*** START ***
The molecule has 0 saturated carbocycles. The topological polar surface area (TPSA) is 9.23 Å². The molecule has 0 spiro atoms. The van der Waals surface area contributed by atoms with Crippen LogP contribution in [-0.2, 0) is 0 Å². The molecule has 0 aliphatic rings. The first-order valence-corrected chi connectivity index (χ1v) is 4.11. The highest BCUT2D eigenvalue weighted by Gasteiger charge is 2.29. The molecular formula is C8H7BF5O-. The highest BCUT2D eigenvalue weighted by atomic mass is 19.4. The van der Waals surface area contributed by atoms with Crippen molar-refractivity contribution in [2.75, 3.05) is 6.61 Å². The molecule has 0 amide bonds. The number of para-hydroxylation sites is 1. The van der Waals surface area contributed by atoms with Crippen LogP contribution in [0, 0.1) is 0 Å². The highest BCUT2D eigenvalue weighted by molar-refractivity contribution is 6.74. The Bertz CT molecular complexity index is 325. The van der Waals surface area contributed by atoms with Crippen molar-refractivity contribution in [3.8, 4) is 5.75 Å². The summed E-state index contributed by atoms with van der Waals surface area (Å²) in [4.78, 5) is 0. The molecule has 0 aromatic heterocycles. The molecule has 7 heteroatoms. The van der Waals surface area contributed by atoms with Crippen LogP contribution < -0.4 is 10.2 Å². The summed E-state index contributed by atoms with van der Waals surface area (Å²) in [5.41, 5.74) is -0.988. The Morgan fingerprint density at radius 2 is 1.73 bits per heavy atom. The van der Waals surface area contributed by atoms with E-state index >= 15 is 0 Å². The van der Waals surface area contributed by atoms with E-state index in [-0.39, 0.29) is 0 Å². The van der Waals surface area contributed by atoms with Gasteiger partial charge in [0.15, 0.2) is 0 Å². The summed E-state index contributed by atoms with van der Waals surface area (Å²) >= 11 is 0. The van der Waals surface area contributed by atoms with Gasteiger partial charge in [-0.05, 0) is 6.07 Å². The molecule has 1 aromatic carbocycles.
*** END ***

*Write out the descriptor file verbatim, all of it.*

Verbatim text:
The molecule has 0 saturated carbocycles. The topological polar surface area (TPSA) is 9.23 Å². The molecule has 0 spiro atoms. The van der Waals surface area contributed by atoms with Crippen LogP contribution in [-0.2, 0) is 0 Å². The molecule has 0 aliphatic rings. The first-order valence-corrected chi connectivity index (χ1v) is 4.11. The highest BCUT2D eigenvalue weighted by Gasteiger charge is 2.29. The molecular formula is C8H7BF5O-. The highest BCUT2D eigenvalue weighted by atomic mass is 19.4. The van der Waals surface area contributed by atoms with Crippen molar-refractivity contribution in [2.75, 3.05) is 6.61 Å². The molecule has 0 amide bonds. The number of para-hydroxylation sites is 1. The van der Waals surface area contributed by atoms with Crippen LogP contribution in [0, 0.1) is 0 Å². The highest BCUT2D eigenvalue weighted by molar-refractivity contribution is 6.74. The Bertz CT molecular complexity index is 325. The van der Waals surface area contributed by atoms with Crippen molar-refractivity contribution in [3.8, 4) is 5.75 Å². The summed E-state index contributed by atoms with van der Waals surface area (Å²) in [4.78, 5) is 0. The molecule has 0 aromatic heterocycles. The molecule has 7 heteroatoms. The van der Waals surface area contributed by atoms with Crippen LogP contribution < -0.4 is 10.2 Å². The summed E-state index contributed by atoms with van der Waals surface area (Å²) in [5.41, 5.74) is -0.988. The Morgan fingerprint density at radius 2 is 1.73 bits per heavy atom. The van der Waals surface area contributed by atoms with E-state index >= 15 is 0 Å². The van der Waals surface area contributed by atoms with E-state index in [-0.39, 0.29) is 0 Å². The van der Waals surface area contributed by atoms with Gasteiger partial charge in [0.15, 0.2) is 0 Å². The summed E-state index contributed by atoms with van der Waals surface area (Å²) >= 11 is 0. The van der Waals surface area contributed by atoms with Gasteiger partial charge in [-0.05, 0) is 6.07 Å². The molecule has 1 aromatic carbocycles.